In previous posts, this blog (see below) has examined the potential bias of studies reporting better outcomes in breastfed infants along with issues of maternal guilt. A recent commentary explores the issue of feeling guilty when breastfeeding does not go well.
AJ Kennedy. NEJM 2023; 388:1447-1449. Breast or Bottle — The Illusion of Choice
Only about 25% of women in the United States exclusively breast-feed for the recommended period.2 After my struggles, these statistics seem realistic to me, but before I went through it myself, I had no concept of how hard it could be…
Around the time my son turned 6 months old…my primary care doctor… gave me the courage to start taking medication and to stop breast-feeding that very week. Though the guilt about stopping has never fully gone away, the joy and happiness in my life quickly returned…
Even after I’ve told them that I might not choose to breast-feed this time around [with 2nd child], multiple doctors have “reminded” me that breast milk has been shown to carry Covid-19 antibodies — yet another reason to feel ashamed if I choose not to breast-feed…I am hopeful that this time around I can embrace formula feeding more quickly if that is the path that works best for me and my baby,…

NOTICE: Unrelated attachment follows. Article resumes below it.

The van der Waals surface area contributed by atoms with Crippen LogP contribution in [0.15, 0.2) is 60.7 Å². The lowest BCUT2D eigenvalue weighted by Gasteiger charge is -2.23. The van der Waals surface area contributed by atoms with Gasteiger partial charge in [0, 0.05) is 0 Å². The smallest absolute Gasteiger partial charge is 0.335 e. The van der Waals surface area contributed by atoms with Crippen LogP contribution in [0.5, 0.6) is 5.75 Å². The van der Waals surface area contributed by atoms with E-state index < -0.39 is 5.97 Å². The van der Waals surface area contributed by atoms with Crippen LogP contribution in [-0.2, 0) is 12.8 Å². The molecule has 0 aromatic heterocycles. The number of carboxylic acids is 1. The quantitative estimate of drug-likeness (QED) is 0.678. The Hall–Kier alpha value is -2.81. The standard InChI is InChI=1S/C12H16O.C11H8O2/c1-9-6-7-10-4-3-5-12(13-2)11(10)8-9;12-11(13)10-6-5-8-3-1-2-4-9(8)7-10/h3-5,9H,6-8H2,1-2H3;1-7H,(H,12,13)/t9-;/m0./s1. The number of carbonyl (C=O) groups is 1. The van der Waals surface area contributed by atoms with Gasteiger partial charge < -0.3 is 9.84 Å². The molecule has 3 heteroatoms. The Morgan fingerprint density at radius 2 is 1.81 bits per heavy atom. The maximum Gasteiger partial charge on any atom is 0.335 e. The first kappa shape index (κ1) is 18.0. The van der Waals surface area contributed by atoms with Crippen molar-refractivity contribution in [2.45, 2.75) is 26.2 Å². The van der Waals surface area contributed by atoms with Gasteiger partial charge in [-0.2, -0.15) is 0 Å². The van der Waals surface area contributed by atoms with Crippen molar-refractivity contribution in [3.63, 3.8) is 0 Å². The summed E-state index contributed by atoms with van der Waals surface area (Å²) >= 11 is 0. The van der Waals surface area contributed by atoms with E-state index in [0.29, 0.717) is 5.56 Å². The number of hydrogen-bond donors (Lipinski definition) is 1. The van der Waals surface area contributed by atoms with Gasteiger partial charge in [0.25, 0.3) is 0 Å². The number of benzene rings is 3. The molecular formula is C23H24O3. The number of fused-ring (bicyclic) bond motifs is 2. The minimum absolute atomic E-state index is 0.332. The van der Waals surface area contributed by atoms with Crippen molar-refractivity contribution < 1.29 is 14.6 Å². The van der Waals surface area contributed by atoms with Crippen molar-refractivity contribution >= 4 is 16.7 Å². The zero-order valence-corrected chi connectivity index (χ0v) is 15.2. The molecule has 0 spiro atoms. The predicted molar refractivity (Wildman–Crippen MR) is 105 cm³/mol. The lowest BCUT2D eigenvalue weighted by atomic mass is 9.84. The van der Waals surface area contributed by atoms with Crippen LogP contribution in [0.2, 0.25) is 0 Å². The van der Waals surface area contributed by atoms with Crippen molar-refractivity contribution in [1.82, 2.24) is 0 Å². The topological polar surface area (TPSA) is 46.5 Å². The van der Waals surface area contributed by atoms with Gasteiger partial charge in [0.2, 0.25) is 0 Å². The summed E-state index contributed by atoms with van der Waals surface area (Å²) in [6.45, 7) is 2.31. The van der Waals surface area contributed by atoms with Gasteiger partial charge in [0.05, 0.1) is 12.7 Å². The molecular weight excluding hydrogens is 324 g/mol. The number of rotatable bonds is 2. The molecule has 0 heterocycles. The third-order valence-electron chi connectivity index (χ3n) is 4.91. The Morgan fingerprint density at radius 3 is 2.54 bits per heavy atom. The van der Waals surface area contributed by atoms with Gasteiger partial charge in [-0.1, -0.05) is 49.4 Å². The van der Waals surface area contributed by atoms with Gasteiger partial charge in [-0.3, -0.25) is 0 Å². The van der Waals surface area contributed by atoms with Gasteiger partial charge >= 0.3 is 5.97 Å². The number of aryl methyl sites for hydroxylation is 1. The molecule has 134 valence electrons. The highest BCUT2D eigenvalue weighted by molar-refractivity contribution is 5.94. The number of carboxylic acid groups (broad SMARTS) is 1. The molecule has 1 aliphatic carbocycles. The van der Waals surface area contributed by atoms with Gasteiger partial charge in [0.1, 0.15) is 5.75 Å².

I encourage the AAP and other national health organizations to consider how their statements on exclusive breast-feeding are perceived by the public. If 75% of us are not meeting this goal [6 months of exclusive breastfeeding], a more patient-centered approach and recommendation is needed.
My take: Breastfeeding does not work for everyone. Parents often feel guilty about perceived short-comings and we need to find a balance in encouraging breastfeeding but acknowledging that formula feeding is a good alternative.
Related blog posts:
- Feeling Guilty about Stopping Breastfeeding? Geoff Der, a statistician at the University of Glasgow who has worked with the same data in previous studies, said that the findings in the present study were robust and the authors’ method for eliminating selection bias was powerful…“In a society with a clean water supply and modern formulas,” he said, “a woman who isn’t able to breast-feed shouldn’t be feeling guilty, and the likelihood that there’s any harm to the baby is pretty slim.”
- Feeling Guilty about Stopping Breastfeeding? (Part 2)
- Briefly Noted: Breastfeeding and Microbiome Diversity
- Breastfeeding and IQ -the Latest Data
- It’s Complicated: The Relationship Between Milk and Health
- Laying to Rest a Breast-Feeding Myth